Making their third appearance at the Russian GP event are Italians Anna Cappellini & Luca Lanotte. After the World Championships, where they finished 10th for the second year in a row, the duo made the move across the border to France and are now coached by Muriel Zazoui and Romain Haguenauer. The personable duo placed fourth in both of their Grand Prix events last season. This year, their Requiem for a Dream free dance seeks a more mature look than they have shown in the past.

Representing Canada are Vanessa Crone & Paul Poirier. They, like the Italians, are ranked second in their home country. Crone & Poirier finished 12th at last year’s World Championships, less than three points behind the Italians. Last season marked their debut in the senior Grand Prix series, where they finished second (Skate Canada) and fourth (Trophee Eric Bompard). They have been skating together since 2001 and both are successful singles skaters as well. Unlike past seasons, Crone & Poirier skipped the Lake Placid Ice Dance Championships, but they did compete their original dance at Thornhill in mid-August, where they won with a score of 56.04. Rostelecom Cup will mark the competitive debut of their free dance.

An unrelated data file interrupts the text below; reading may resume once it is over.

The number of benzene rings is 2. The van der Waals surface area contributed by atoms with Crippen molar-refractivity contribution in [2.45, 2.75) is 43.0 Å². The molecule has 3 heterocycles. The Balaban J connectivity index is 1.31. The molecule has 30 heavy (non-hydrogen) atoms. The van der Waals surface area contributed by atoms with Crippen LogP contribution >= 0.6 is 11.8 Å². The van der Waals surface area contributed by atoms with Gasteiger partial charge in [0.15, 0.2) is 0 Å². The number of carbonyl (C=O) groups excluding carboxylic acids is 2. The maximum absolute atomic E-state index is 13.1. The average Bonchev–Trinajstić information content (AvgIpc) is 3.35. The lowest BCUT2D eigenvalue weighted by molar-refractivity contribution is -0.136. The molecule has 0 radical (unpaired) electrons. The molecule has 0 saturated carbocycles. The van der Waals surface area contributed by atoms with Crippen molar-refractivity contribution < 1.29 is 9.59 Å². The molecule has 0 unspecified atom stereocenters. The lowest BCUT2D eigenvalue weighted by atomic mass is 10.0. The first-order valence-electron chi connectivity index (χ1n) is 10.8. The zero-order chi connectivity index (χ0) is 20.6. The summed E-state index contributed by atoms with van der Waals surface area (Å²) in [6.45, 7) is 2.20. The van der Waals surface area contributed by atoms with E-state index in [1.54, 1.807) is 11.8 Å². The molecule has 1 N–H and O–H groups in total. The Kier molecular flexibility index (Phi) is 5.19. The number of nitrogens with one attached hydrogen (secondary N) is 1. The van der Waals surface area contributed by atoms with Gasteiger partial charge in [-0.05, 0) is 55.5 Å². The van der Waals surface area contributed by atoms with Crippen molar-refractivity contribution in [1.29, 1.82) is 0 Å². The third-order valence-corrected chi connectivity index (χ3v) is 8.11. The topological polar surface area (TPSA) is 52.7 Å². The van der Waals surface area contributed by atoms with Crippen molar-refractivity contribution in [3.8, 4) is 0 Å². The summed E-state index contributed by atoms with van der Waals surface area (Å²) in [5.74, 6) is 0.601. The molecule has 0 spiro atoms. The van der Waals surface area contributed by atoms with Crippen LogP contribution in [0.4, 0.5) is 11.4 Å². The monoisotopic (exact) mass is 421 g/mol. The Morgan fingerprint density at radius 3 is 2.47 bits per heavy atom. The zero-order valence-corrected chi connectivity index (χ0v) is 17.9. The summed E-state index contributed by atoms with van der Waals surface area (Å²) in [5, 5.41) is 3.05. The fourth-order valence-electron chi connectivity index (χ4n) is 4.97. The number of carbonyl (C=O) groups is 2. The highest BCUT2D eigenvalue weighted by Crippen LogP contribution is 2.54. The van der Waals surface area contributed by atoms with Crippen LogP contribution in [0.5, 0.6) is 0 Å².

In addition to Rubleva & Shefer, Team Russia includes two relatively new partnerships. Anastasia Platonova & Alexander Grachev, who have been skating together since the spring of 2007, will compete for the second time at the Russian Grand Prix event after finishing seventh last year. More recently, the team took home the silver medal at Finlandia Trophy.

Only six months into their partnership, Ekaterina Riazanova & Ilia Tkachenko, who had been very successful on the junior level with their former partners, have already made a name for themselves with a fourth place finish at Nebelhorn.

Skating together since 1997, siblings Carolina Hermann & Daniel Hermann are the German national champions. Their only previous Grand Prix experience was at 2007 Skate Canada, where they finished in eighth place. They also recently competed at the Nebelhorn Trophy, but a disappointing free dance left them in 11th place.

Lucie Mysliveckova & Matej Novak of the Czech Republic are making their senior Grand Prix debut after two years of finishing among the alternates for the Junior Grand Prix Final. They recently finished in sixth place at the Nebelhorn Trophy, ensuring one Olympic dance spot for their country.

The last-minute withdrawal of Ukraine’s Alla Beknazarova & Vladimir Zuev dropped the number of teams competing from ten to nine.

Rostelecom Cup kicks off Friday morning with the Tango Romantica compulsory dance. The dancers will do double duty the 23rd, closing the day with the original dance that evening. A champion will be crowned at the conclusion of the free dance on Saturday, October 24th. And it will not be Evgeny Plushenko.